With school back in session, life gets a little more scheduled — and lot busier — for families. So it seems like the perfect time to introduce you to one of Bend’s newest startups, kidcareshare.

Founded by Bendite Jen Ortado, kidcareshare is an app that helps parents connect, schedule and trade childcare, carpools and play dates. It’s honestly one of those things that I found myself wishing I had six years ago. Jen, where were you when my daughter got booted out of her daycare not once, but three times, bless her heart. But we don’t have a time machine, so we’ll take it now!

Jen wants her app to not only help parents find childcare, but to also make childcare more affordable and help people build community along the way. “I had the idea several years ago when I was still living in L.A.,” Jen says. “My daughter was a baby, and I was working full-time and driving her eight miles to daycare. There was no time to connect with other moms and I really wanted a tribe.”

Jen and her lovely daughter.

She recalled her own mom talking about how she and her neighbors used to trade poker chips for childcare. And her idea – that parents could more equitably trade child care – started percolating. Jen moved to Bend and tried to start a similar coop at her daughter’s Montessori school. “I had all these other parents say sign me up, but then I ended up being a working mom trying to manage 12 other families’ schedules.”

Tech to the rescue  

Fortunately as her idea evolved, so did technology. Jen’s daughter headed to elementary school, and Jen created the school’s parent Facebook group to test the waters. But again, there were limitations. “It was hard to organize subgroups or target care requests to specific people, without cluttering up the feed,” she says.

She started to think that an app could handle all this communication around childcare in a much more streamlined way. A former marketing manager, she started developing a plan to create kidcareshare earlier this year.

Looking good …

The idea is basically this: Parents create an account within the app and bank a starting balance of points for each child in their profile. They can trade these points for care. Parents can search for trusted peers to add to their network, using their own connections or a code provided by school, or a community activity.  As a parent, you can both request help with childcare as well as offer your own time for watching kids, hauling kids to soccer or meeting the neighborhood gaggle at the bus stop.

You accrue points for providing care, and you draw down your points to get care. This latter feature is critical. As Jen notes, “every parent struggles to ask for help.” But by tracking the care you give and take, the app takes the guilt out of the system – and makes it more equitable.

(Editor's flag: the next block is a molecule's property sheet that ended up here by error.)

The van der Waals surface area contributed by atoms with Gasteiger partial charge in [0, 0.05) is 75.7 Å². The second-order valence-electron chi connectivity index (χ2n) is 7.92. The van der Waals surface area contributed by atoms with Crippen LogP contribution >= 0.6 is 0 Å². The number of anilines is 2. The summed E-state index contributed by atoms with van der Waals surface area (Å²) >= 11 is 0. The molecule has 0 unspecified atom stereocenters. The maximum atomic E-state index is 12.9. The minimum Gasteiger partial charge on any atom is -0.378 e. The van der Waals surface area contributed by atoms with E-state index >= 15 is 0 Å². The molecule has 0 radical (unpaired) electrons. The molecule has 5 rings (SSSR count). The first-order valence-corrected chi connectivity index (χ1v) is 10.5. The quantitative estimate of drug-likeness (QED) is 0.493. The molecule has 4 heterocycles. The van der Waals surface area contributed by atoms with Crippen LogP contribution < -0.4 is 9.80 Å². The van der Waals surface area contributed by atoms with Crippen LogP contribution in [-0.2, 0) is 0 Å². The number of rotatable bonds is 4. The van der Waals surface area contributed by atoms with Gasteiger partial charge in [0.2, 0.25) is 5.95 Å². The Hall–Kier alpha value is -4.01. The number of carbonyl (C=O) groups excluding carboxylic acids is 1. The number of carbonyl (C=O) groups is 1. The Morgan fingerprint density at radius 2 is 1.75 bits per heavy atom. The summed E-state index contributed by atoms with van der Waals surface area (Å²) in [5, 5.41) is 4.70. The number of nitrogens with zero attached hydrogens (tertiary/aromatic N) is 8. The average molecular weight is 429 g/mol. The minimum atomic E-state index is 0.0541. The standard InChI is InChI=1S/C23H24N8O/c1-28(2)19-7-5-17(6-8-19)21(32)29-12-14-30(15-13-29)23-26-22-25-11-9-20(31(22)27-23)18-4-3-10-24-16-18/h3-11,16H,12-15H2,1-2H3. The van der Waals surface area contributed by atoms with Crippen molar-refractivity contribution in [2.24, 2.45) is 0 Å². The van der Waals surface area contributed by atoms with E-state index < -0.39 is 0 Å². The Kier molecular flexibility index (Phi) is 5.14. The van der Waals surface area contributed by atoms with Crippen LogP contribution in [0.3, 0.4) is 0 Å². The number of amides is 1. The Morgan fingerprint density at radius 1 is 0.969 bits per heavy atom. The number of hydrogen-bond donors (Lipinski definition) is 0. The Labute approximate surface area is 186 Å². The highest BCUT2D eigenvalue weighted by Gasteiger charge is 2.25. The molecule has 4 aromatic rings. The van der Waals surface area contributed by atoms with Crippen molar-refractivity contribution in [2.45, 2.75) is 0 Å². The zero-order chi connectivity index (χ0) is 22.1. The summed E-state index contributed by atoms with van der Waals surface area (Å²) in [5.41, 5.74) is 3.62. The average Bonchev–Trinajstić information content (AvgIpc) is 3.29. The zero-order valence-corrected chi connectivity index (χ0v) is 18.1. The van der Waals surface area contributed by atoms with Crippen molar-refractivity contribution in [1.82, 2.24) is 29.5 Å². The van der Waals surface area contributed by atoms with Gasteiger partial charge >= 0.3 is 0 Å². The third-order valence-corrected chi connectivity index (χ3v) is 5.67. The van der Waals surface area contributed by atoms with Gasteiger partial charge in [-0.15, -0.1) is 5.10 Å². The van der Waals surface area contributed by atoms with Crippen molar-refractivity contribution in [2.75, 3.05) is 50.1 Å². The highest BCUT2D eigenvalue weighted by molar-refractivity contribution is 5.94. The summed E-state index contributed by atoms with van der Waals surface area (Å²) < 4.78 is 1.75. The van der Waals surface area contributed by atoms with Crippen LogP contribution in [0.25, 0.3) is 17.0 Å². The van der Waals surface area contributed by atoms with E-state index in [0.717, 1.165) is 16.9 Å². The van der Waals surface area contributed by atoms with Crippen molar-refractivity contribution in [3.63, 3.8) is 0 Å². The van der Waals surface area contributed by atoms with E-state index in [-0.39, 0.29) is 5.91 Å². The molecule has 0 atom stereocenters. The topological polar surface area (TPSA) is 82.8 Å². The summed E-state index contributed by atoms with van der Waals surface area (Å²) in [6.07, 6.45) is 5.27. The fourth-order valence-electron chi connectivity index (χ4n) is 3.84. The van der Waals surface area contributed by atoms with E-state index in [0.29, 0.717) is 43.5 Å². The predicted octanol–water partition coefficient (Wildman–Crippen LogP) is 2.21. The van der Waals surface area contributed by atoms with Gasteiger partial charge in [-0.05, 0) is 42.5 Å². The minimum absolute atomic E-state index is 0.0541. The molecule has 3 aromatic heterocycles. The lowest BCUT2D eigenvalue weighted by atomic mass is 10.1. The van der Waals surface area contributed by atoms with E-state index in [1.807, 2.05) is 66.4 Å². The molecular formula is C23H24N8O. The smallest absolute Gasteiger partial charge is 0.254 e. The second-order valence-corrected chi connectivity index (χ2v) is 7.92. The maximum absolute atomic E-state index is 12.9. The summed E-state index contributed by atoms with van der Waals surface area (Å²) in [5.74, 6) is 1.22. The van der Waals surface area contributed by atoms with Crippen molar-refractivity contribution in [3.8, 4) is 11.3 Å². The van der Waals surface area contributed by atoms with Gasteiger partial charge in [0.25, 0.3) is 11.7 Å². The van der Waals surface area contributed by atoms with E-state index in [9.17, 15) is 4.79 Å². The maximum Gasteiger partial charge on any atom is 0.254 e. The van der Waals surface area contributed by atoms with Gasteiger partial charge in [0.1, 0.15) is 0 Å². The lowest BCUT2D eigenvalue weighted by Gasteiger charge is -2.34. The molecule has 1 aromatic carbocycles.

What’s more, app users can also convert their points to credits, and then use them to get discounts on products and services from local and national companies. So helping your neighbor out could also help you save a few bucks the next time you go out to dinner.

Prepping for launch

I know. You have questions. I had a few too. First, what if there are crazy yahoos on the app that I don’t want watching my kids? Jen gently pointed out, that just like any social network, parents control who they invite into their communities. Just as parents vet care providers in person, they get to decide who they want to connect with, and then who they ultimately reach out to for requesting or offering care.

And what about privacy? Again Jen has anticipated this. Via the app, you get to decide who sees information about your family. But what if you only take childcare and don’t offer any? Well, at some point – you’re gonna have to give. That’s what it’s all about.

Jen bootstrapped a prototype of her app, and is now raising $15,000 to help fund the development of the beta version. She’s considering a freemium revenue model, with added features available to users who subscribe.

She’s running a gofundme campaign that you can check out and contribute to, if you’re so inclined. She plans to keep the beta launch local, and you can also sign up to be one of the first kidcareshare users – and perhaps lighten your own childcare load in the process.

“We’re using technology to connect parent communities on a broader scale,” Jen says. “This app helps take away both the cost burden of childcare and the scheduling hassle.” We like that the sound of that. Good luck Jen!

Kelly Kearsley

Kelly Kearsley

Kelly Kearsley, the co-founder of StartupBend.com, is passionate about startups, entrepreneurship and Bend. In addition to writing this blog, she creates content and manages content projects for global financial companies, tech firms and startups. She began her career as a newspaper journalist and later worked as a freelance writer. Her work has appeared in WSJ.com, Money Magazine, CNNMoney, MSNBC and Runner's World. See her work at kellykearsley.contently.com or kellykearsley.com.

You can reach Kelly by email at [email protected].
Kelly Kearsley